A 74 year old male with a past medical history of advanced dementia and type 2 diabetes presents via EMS from his long term advanced care facility for cough and shortness of breath. Patient is AOx1 and intermittently follows commands at baseline. EMS reports that the facility nurse noticed that he was hypoxic and had a “nasty cough.” Vitals include Temp 100.6F, HR 110, BP 126/80, RR 22, SpO2 89% on room air. Exam shows a chronically ill, pale appearing older male in mild respiratory distress with a productive cough. Lung sounds are notable for crackles in the lower right lung. A chest x-ray demonstrates focal consolidations of the right middle and right lower lobes with a moderate sized pleural effusion above the right hemidiaphragm. Which of the following laboratory values is NOT part of the diagnostic criteria for an empyema?
A: pleural gram stain of culture
B: pleural LDH
C: pleural pH
D: pleural protein
Answer: pleural protein
This patient is presenting with pneumonia demonstrated by imaging results consistent with the clinical findings of fever, cough, and hypoxia. Pneumonia is the most common cause of an empyema which has specific diagnostic criteria distinct from the Light Criteria for pleural effusions. Approximately 40% of cases have negative cultures. Treatment is drainage and broad spectrum antibiotics with anaerobic coverage.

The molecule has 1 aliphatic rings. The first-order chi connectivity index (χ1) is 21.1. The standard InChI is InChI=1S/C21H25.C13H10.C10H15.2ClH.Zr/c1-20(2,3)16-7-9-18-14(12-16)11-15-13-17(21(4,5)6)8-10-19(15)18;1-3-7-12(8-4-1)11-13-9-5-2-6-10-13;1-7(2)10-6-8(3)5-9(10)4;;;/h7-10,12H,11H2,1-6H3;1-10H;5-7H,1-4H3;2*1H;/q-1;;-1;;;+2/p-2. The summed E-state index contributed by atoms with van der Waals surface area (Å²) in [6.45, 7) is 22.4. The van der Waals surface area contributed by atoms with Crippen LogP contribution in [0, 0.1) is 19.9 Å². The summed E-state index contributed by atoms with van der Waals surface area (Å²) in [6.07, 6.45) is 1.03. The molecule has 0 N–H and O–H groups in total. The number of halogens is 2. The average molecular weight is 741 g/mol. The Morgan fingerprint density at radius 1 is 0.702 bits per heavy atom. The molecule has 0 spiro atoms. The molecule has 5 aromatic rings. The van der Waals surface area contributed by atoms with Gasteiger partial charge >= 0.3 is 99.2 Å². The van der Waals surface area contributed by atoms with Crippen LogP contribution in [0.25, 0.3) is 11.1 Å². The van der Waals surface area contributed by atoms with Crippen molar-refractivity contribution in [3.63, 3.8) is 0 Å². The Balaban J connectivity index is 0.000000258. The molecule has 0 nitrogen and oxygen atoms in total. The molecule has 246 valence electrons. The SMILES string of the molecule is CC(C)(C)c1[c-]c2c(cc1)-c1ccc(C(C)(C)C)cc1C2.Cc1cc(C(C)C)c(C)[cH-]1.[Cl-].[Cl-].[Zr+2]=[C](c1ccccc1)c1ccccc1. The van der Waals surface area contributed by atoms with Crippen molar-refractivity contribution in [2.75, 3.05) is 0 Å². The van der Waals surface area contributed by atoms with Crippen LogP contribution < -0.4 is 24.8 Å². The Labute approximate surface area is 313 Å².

|Diagnostic Criteria for Empyema||Light Criteria for Exudative Pleural Effusion (requires 1 of the following)|
|Aspiration of grossly purulent fluid plus one of the following:||Pleural protein/serum protein > 0.5|
|Positive gram stain or culture||Pleural LDH/serum LDH > 0.6|
|Pleural fluid glucose < 40||Pleural LDH > 2/3 upper limit of normal serum LDH|
|Pleural pH < 7.2|
|Pleural LDH > 1000|
Mace SE, Anderson E. Lung Empyema and Abscess. In: Tintinalli JE, Ma O, Yealy DM, Meckler GD, Stapczynski J, Cline DM, Thomas SH. eds. Tintinalli’s Emergency Medicine: A Comprehensive Study Guide, 9e. McGraw Hill; 2020.
Birkenkamp K, O’Horo JC, Kashyap R, et al: Empyema management: a cohort study evaluating antimicrobial therapy. J Infect 72: 537, 2016.